N64: Super Mario 64. The first 2d platformer franchise to make the leap to 3D and a gloriour leap it was. It cemented most of the tropes of 3d platformers we still use today and take for granted, like camera controls.

      NES: Super Mario Bros. Just like Mario 64 defined 3D platformers, this one defined what 2D platformers would look like for the next decades.

      Gameboy: Tetris. Bundling this instead of Mario was probably the smartest move Nintendo ever made. They took the handhelt market with this and never let it go again. Plus it was an addictive game for all ages (as first party Nintendo games often are).

  3. I’ve been predicting another game industry collapse for about a year now. Why?

    Well, because I have 50 + games for my X360, and I think I’ve finished one of them. I have 30 more PC games that I haven’t finished either.

    The industry has been reliant on “The next” for too long. The next Halo, COD, Battlefield, etc…

    I think that consumers will wake up soon, and realize that they don’t need to buy a new game to continue to have fun. This shi(f)t is too expensive.

    1. The software is well within most of our price ranges, but that initial hardware investment is becoming a beast. I’m guilty of always looking for something new, but my view there is that if I haven’t played it, it’s new to me so I’m not necessarily driven to buy the hot new thing. The industry is doing too well for an imminent collapse, but I do think that success may breed poor business habits and eventually make it so topheavy that it may happen eventually. Guess we’ll have to wait and see.

  4. This is a pretty weak launch software wise for both sony and microsoft. There is a few titles that look pretty good but nothing that makes me want to pay 5 or 6 hundred dollars to play it. It’s amazing how long it’s been since the last gen systems came out and this is the best they can come out with. How can everything still feel rushed? I suppose there will never be a launch title like Super Mario 64 again.

  5. The funny thing is that is that if either machine was backwards compatible I probably would have bought it because even if there weren’t enough new games I could have played my existing library of games but because there’s no backwards compatibly there’s no point in buying it until there’s enough games to choose from and by then they’ll be cheaper.

  6. Hiya!

    My brother got a PS4 during launch so he gave me his PS3 since he was “not going to be needing it anymore.” Sucker!

    Then again, I’ve been playing too much Grand Theft Auto: Online and I think it’s warping my mind.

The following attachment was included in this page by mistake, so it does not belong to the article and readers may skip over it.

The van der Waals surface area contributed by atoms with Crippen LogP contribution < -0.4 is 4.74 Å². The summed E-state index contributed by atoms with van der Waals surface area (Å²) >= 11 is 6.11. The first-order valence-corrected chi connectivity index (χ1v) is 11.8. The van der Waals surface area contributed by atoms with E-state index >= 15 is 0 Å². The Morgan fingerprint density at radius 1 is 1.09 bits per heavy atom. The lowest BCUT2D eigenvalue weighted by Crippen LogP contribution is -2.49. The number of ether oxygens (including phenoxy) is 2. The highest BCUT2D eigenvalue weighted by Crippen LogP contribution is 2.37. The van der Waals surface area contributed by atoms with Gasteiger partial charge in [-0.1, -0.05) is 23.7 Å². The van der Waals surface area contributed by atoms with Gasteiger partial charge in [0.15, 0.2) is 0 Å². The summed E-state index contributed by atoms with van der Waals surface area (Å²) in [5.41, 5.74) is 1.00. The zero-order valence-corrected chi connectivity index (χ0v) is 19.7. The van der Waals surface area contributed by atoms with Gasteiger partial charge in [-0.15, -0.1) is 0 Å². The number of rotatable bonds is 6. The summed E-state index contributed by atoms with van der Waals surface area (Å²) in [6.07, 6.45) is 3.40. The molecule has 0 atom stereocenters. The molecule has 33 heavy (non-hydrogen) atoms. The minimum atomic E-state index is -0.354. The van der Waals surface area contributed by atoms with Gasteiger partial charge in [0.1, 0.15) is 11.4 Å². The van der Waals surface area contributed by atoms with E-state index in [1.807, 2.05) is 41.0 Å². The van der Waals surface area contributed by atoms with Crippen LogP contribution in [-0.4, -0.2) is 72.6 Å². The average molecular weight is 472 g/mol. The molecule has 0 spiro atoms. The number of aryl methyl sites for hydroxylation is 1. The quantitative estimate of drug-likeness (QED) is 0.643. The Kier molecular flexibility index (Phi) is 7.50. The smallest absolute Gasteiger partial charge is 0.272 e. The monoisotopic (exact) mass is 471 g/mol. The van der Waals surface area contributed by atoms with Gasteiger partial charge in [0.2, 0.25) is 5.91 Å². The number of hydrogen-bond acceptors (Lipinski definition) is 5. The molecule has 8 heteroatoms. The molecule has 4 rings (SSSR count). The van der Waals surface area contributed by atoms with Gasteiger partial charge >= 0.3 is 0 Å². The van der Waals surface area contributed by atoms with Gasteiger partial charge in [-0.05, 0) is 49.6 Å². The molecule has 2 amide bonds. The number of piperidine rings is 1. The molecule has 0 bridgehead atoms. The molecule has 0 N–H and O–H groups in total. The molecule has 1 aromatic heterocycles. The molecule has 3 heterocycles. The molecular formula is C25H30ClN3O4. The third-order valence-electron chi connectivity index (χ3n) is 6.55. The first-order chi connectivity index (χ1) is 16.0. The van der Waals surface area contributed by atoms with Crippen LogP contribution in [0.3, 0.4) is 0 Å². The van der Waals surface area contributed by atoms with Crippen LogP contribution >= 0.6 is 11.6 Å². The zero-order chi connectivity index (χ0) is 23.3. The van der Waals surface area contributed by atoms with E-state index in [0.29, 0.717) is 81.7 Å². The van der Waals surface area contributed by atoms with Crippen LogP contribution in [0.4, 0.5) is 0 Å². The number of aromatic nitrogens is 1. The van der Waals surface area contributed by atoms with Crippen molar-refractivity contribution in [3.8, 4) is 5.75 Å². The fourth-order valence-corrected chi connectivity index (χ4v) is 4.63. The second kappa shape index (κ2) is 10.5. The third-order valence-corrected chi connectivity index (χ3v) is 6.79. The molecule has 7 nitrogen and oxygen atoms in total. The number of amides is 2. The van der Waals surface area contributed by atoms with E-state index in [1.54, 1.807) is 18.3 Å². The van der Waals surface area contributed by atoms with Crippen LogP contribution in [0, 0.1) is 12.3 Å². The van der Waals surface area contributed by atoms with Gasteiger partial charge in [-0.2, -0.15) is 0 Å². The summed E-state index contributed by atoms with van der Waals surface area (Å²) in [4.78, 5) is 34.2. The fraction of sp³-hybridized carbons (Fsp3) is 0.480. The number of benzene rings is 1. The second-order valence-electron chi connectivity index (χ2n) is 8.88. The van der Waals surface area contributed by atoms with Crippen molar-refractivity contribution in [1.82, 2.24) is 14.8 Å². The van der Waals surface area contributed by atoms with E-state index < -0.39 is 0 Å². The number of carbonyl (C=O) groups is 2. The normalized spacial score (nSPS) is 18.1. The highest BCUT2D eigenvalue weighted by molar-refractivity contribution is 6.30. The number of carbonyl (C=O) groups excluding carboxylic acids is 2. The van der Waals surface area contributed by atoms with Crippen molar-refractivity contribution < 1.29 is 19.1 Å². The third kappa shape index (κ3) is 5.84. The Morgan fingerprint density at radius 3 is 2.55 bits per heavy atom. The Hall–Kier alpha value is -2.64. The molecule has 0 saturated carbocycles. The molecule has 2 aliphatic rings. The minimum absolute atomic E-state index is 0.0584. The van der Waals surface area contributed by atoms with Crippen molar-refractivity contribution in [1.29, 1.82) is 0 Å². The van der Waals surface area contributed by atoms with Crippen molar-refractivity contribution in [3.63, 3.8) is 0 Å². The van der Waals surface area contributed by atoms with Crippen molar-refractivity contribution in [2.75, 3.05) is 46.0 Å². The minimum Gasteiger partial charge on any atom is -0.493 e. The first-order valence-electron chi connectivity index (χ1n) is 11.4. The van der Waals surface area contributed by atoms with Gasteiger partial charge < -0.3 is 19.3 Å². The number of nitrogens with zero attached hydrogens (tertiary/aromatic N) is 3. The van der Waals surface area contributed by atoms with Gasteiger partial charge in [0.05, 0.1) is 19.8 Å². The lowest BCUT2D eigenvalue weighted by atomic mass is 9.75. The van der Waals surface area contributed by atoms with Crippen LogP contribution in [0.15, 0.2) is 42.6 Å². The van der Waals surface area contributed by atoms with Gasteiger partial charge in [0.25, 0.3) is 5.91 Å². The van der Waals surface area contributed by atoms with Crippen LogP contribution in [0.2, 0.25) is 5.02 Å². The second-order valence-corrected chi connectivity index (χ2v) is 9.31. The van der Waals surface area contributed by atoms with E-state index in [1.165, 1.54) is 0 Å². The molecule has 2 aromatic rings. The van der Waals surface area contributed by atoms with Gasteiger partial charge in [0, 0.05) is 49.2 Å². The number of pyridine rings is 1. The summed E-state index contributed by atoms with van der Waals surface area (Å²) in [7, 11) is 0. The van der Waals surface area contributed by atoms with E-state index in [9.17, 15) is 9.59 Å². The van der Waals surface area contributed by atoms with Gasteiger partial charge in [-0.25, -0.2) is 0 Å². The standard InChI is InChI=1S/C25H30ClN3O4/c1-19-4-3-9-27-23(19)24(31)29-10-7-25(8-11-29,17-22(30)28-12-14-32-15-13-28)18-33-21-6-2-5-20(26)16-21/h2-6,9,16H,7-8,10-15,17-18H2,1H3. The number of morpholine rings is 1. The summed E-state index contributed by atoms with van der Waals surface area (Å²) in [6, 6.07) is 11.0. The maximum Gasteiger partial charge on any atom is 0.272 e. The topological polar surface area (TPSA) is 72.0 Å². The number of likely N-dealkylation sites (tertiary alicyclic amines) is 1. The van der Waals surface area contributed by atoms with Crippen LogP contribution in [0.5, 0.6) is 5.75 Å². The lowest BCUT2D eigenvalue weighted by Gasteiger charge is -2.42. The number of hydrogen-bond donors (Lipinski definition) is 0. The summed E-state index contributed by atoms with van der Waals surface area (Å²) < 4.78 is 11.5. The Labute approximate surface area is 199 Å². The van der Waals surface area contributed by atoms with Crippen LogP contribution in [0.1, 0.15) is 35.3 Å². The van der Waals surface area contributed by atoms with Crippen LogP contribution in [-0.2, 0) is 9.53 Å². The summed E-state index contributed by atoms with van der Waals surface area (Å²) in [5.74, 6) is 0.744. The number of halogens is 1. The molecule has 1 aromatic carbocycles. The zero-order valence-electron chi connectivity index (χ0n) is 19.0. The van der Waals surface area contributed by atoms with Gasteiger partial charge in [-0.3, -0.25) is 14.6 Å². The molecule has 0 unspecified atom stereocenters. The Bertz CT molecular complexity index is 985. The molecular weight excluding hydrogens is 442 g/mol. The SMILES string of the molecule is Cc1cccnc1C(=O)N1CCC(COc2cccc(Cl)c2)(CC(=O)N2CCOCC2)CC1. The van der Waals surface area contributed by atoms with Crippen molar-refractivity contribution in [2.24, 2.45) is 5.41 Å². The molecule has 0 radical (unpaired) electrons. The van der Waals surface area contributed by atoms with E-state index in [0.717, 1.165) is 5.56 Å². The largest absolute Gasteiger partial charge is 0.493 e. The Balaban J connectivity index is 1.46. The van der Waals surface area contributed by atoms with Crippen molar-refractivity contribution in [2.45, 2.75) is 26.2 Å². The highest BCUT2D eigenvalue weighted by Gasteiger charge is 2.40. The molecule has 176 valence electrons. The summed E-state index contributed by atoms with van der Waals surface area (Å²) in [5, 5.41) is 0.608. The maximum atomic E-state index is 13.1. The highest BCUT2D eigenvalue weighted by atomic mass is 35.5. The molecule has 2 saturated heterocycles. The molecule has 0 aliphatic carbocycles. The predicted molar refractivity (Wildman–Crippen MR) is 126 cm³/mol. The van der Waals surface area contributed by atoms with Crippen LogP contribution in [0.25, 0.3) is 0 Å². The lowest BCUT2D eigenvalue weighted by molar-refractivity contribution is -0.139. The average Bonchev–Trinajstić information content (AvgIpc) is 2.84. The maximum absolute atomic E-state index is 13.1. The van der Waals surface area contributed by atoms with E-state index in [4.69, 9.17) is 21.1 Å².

1. You made out! Now you’ve got crazy amounts of games to play and your brother’s got…the new CoD, I guess? NBA Live and 2K14? There can never be such a thing as too much GTA and a warped mind is a beautiful thing.

      1. Hiya!

        I never really played video games this much until I got my own console! Nowadays, I can’t seem to get enough of GTA: Online.

        And I used to be a such a sweet and innocent girl! 🙂


  7. Here are my impressions from the sucker who bought both.

    Killzone is AWESOME graphically speaking but same ol` same ol` linear corridor shooter which I enjoyed nevertheless. I also picked up Knack but never played it. Ryse is awesome graphically but has the worst gameplay that I can remember… Dead Rising 3 is fun.

    I enjoy PS4 more because the interface is just smoother and the controller feels better (its also a bit more powerful).

    Ehmm. With that being said, I’ve been playing PS3, VITA, 3DS and Wii U FAR MORE than either of the next-gen systems and everyone probably knows why: GAMES!

    Zelda: Link Between Worlds, Wind Waker HD, Wonderful 101, Super Mario World 3D, Beyond and many others (including imported games such as God Eater 2).

    PS4 and Xbone are not backwards compatible and don’t even have half of these games on them so in terms of value, I would probably opt for the older systems for the time being if I was looking to purchase something.

    For those on the fence, STAY on the fence. There really is nothing to justify the purchase right now.

    I still play the Last of Us and Pandora’s Tower! Can’t find Xenoblade Chronicles anywhere!

  8. I have the wiiu ,360 and ps3 and I’m waiting it out. wiiu is getting better slowly but surely and psn has plenty with plus, Xbox is slowing becoming nothing but my 3ds picks up the slack of all the systems. What is a ps4 or xbox1 ? an extention of the ps3 and 360 lol.